Monday, 12 April 2010

The Elephant in the Room.

Posted by  Tania Kindersley.


Here is what no one has mentioned. I had to go and look it up. The British national debt is £780 billion.

Let's look at that another way. It is


Is there a reason no one is talking about that? Is it just one too many zeros? Is it because no one knows what to do about it?

The current economic argument is not about the debt, it is about the deficit. The deficit is about £160 billion. Compared to the debt, nothing. Small change. Pack of fags. Still, the best the parties can do is offer about £20 billion, tops, of reductions in that deficit. No one mentions that gnarly old elephant of the debt. It is like Fawlty Towers: for gawd's sake, don't mention the war.

Gordon Brown says that none of this is his fault. I know I am cross with him because I once believed and I feel betrayed and singed. I know that perhaps I am more angry with him in some ways than natural Tories, because he is giving my party a bad name. But I am attempting, with every fibre of my being, to be fair. It's just that when he tells Jon Snow that it was nothing to do with him, it was the banks, it was the global crisis, and anyway, he was warning the world about lack of regulation and under-capitalisation ten years ago, but no one would listen, I want to throw large objects at the television.

There are economists who will tell you that this level of debt is not quite the disaster all those zeros would suggest. They point to Japan and Italy, who have much worse situations. They remind us of the levels of debt which poor old battered Blighty survived after the second war. Yet, if you look at a graph of the national debt, it goes up to a terrifying peak in the early fifties and then comes down on a stuttering downward line all the way to the noughties, before shooting upward again. This suggests to me, ignorant laywoman that I am, that quite a lot of people of all political stripes thought debt reduction must be a good idea. Otherwise why did all the parties do it? I know that common sense can be deceptive; I know that people who bang on about common sense are quite often crazed right-wingers who think that government should be drowned in a bathtub. On this occasion, I think that spending £30 billion each year on interest payments might be something that common sense suggests is a reckless waste of money, and I think common sense might, for once, be right.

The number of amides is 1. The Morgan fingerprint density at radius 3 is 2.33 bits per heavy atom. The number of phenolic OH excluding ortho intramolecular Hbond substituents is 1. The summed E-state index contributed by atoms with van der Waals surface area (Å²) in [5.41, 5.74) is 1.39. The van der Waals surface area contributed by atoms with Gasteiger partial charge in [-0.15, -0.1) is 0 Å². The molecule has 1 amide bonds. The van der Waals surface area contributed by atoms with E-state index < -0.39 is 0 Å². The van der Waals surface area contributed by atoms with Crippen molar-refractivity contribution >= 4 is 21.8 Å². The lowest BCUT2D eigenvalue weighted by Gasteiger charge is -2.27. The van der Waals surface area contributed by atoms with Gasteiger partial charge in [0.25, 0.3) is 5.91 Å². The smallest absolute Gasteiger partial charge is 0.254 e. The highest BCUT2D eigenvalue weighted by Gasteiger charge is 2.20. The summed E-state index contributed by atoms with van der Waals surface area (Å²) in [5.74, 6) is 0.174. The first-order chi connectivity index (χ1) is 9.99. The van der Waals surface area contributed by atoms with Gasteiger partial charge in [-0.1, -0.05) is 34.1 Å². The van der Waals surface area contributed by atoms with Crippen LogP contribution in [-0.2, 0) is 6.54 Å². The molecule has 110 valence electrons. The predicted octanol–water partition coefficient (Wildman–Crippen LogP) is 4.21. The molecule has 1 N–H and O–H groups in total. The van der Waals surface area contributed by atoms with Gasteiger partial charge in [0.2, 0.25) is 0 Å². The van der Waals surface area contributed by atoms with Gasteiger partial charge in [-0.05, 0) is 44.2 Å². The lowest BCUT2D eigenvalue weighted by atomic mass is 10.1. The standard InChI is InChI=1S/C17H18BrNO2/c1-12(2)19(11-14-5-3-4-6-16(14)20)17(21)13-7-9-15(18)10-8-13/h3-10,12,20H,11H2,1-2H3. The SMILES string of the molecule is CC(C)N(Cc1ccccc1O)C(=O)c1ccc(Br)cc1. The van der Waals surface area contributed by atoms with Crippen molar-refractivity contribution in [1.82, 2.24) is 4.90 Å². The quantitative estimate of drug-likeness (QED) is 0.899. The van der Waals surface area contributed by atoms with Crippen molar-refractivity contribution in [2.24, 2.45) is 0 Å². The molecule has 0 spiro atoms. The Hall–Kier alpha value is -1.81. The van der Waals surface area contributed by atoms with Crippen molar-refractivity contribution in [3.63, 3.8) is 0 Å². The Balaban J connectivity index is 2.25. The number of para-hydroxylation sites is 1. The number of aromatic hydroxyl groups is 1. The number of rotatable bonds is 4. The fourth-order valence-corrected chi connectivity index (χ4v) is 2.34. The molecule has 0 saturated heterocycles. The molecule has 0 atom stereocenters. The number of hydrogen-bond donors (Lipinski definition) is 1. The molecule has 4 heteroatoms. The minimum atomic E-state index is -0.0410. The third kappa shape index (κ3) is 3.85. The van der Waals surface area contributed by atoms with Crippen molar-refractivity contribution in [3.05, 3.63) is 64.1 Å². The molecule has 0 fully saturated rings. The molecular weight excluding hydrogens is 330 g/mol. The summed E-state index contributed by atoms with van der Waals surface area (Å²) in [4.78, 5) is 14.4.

I'm just saying.

In the meantime, here is some more wildlife to cheer you up:


At least we still have the penguins.

(Genius photographer sadly unknown.)


  1. Yes, I guess that is what keeps us going. The penquins. Music, families, wine. If not, it becomes too overwhelming, depressing. Cute penguins, though.

  2. And now I've found you thanks to our dearest Miss Whistle! How fun! Thank you for your sweet comment on my blog and now must scroll through and catch up on yours! xo Mrs L.

  3. Nothing - but nothing - is ever his fault. Despite his chancellor-hood and stewardship over the last 13 years, it's not his fault. Neither is the war, the lack of suitable armoury for our soldiers, unemployment or even the curiously unpublicised fact that pensioners waiting for their bus pass due in 2015 will now not get it till 2020. And that will be a lot of people... sigh.

  4. I am not surprised that he is trying to deny it is his fault- and of course while it isn't entirely his fault at all a braver chancellor might have called for prudent saving in the corn years rather than encouraging our belief in the banks as all seeing gods and selling our gold.

    As a wider point though what astounds me is how little respect most of the politicians give the electorate- do they think we don't know they are fibbing or don't they care? and which is worse?

    What we have now is a low calibre of politician in terms of life experience and depth of knowledge away from politics, too many career politicians and a move to remove the checking power of the upper chamber which has always been integral to our system (which is not to say I am in favour of the way the upper house was historically chosen but I don't see how replacing the Queen and Church's mates with the mates of the party in power really helps or is in anyway more democratic- I would rather have some stuffy harmless old chap falling asleep than the dreaded Mandelson plotting the dark arts on a red sofa because we removed him from teh green ones).

  5. Midlife Jobhunter - so agree about the music,families and wine. And, of course, in my case, the dogs and the novels of F Scott Fitzgerald.

    Mrs L - Welcome to the blog. And hurrah for the lovely Miss W.

    Jo - so glad it is not just me. I get crosser and crosser about the passing of the buck.


  6. Rose - so, SO, agree with the thing about politicians appearing to think the electorate are foolish. I don't think most of them actually do think that, but they ACT as if they do, with the fudging and the refusal to answer the question. I have followed politics for years, and I genuinely do not understand it. I know that some of them are charlatans, but some really are good and clever, and yet even they do the soft shoe shuffle. Shall never get it, if I live to be eighty.

  7. At least in the US the deficit didn't go down, its ratio to GDP did. So the actual amount owed stayed the same, but it mattered less. Did the same happen in the UK?


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